If you have gone to a restaurant lately and looked at the prices, you are probably still picking up your jaw, figuratively speaking.
That jaw dropper is the price of beef, which has gone up about 300 percent in the last few months, according to some retailers. The U.S. Department of Agriculture, or USDA, has a somewhat less dramatic market profile, but does admit that retail beef prices are at record highs, even adjusted for inflation.
The last time beef prices skyrocketed like this was in 1978-79, when former First Lady Hillary Rodham Clinton got behind the wheel of about $1,000 worth of cattle futures and drove them up to $100,000.
In 2010, beef prices jumped again, largely as a result of a 300-percent increase in demand for corn used to make ethanol. Since then, policy makers have requested – and received – revisions of the United State’s renewable fuel mandate (for ethanol, bioethanol, biodiesel, etc.), and beef prices did indeed level off. Unfortunately, so did the size of feeder lot cattle herds, because lot feeding had become inordinately expensive given the increased cost of corn.
The increased price of corn was, and is, a direct result of the three-year-long drought from the West Coast to the Great Plains, running as far north as Minnesota and the Dakotas this November and creating the inevitability that the U.S. would enter 2015 with the smallest cattle herds since the early 1950’s.
Put that back-to-back with the early winter storm that hit the Midwestern Great Plains this year, sweeping from Nebraska to Texas and accompanied by bitter cold that made it not only difficult to transport cattle, but difficult to sort them once they got to the packing plants.
Packers, who had until then been buying in small lots to recover their losses, anticipating a windfall when ranchers sent in their cattle, found themselves paying more for less yet again. On November 14, packer prices of $172 per hundredweight in parts of Kansas and Nebraska were up as much as $5 from the first week of November.
As hard as it has been for ranchers and packers, the sudden, sticker-shock prices are even more of a blow to consumers, especially in Arizona and other cattle-raising areas, where beef lovers relish nothing more than digging into a ranch-raised cut of sirloin or prime rib. In Arizona, this prime beef can come from a number of local ranches like Tomerlins Arizona Legacy Beef in Prescott, for example (find them and the Arizona Farm Bureau, or AFB, on Pinterest).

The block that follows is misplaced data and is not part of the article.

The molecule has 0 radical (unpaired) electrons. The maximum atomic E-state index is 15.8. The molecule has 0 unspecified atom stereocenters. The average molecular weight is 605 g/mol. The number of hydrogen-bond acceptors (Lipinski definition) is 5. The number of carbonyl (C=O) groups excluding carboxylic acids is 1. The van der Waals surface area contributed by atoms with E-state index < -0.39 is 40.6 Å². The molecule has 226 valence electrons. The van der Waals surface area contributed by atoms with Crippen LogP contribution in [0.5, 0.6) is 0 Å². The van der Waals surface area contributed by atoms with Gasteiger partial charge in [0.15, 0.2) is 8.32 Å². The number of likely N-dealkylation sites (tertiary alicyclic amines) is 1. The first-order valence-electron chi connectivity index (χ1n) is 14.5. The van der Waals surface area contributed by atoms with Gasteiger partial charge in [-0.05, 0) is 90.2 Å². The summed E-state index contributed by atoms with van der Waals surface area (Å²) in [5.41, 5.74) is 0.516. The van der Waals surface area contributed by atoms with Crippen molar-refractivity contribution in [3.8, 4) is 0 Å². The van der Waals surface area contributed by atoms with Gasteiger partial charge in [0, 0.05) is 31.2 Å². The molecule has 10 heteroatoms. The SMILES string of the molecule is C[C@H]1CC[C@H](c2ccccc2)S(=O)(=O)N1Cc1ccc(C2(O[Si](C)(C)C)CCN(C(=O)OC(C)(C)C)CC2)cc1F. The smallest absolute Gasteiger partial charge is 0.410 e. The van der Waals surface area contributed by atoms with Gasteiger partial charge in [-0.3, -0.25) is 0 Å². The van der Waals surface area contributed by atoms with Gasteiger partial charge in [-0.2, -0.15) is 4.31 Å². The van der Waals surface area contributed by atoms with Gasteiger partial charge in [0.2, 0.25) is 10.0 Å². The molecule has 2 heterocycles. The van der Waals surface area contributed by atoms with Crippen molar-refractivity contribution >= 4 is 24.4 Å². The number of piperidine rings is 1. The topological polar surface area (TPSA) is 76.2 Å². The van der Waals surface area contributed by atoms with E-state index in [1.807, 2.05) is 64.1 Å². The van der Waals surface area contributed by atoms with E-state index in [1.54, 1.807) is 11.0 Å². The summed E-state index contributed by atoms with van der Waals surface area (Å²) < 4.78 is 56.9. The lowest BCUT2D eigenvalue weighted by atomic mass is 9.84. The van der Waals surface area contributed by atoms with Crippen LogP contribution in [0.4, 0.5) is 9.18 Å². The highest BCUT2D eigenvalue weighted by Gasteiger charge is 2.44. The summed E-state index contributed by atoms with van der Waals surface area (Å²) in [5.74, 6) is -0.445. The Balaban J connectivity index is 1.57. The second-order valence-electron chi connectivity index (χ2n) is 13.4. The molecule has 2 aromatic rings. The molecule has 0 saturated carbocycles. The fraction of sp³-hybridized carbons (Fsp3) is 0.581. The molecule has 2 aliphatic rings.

Are drought and reduced herds the sole cause of this unparalleled rise in cost for beef? Some ranchers, like third-generation cattleman Stayton Weldon of Texas, say yes.
“We’ve got tremendous drought problems. It cuts your herd size down because people have to sell off to provide for the cattle that are left.”
The USDA has also analyzed the problem and noted that the 2013-2014 calf crop was the smallest since 1949. Moreover, young heifers aren’t being shipped for slaughter at anywhere near the rate they were in 2012 as ranchers begin to rebuild herds. This will leave commercial beef output at its lowest since 1994 for at least several years.
Some point to cattle rustling as the cause. Given the per-pound price of good beef, few would be surprised if this were true. One of them, Brad Higgins, a rancher in northern Idaho, admits he has never seen cattle prices this high “in the history of the cattle market.”
Higgins, who also sits on the board of the Idaho Cattle Association, admits concern about theft. Other cattle industry officials agree, noting that record high beef prices are also due to an increased demand for beef in the wake of the Great Recession (2007-2009), as consumers spend an increasing amount of discretionary income on the things they love – and who doesn’t love a good cut of beef?
Finally, note experts, human populations worldwide have continued to increase at the same time that cattle herds have been shrinking.
According to Julie Murphree at the Arizona Farm Bureau, meat prices are expected to ease a bit in late 2015, the easing almost entirely due to ranchers increasing the size of their herds. The real easing will come in 2016 or even later, though, since it takes two years to bring a market-bound steer to maturity.
Murphree suspects that the cattle rustling, while troubling to individual ranchers, is probably not having that great an impact on beef supplies. In addition, while individuals and families can shift their protein-focus to poultry, fish, pork, or even lamb, restaurants are not as flexible. Customers have been driven away by as little as a single favorite item removed from the menu, so restaurateurs will likely find themselves between the rock of raising prices and the hard place of substituting poultry, fish or pork without seeming to downgrade.
In the interim, Murphree notes, pointing to an article in Beef Producer, cattle prices may not have reached their peak for the current cycle, but they will more than likely fall in the spring as chicken, turkey, and pork producers ramp up their production cycle.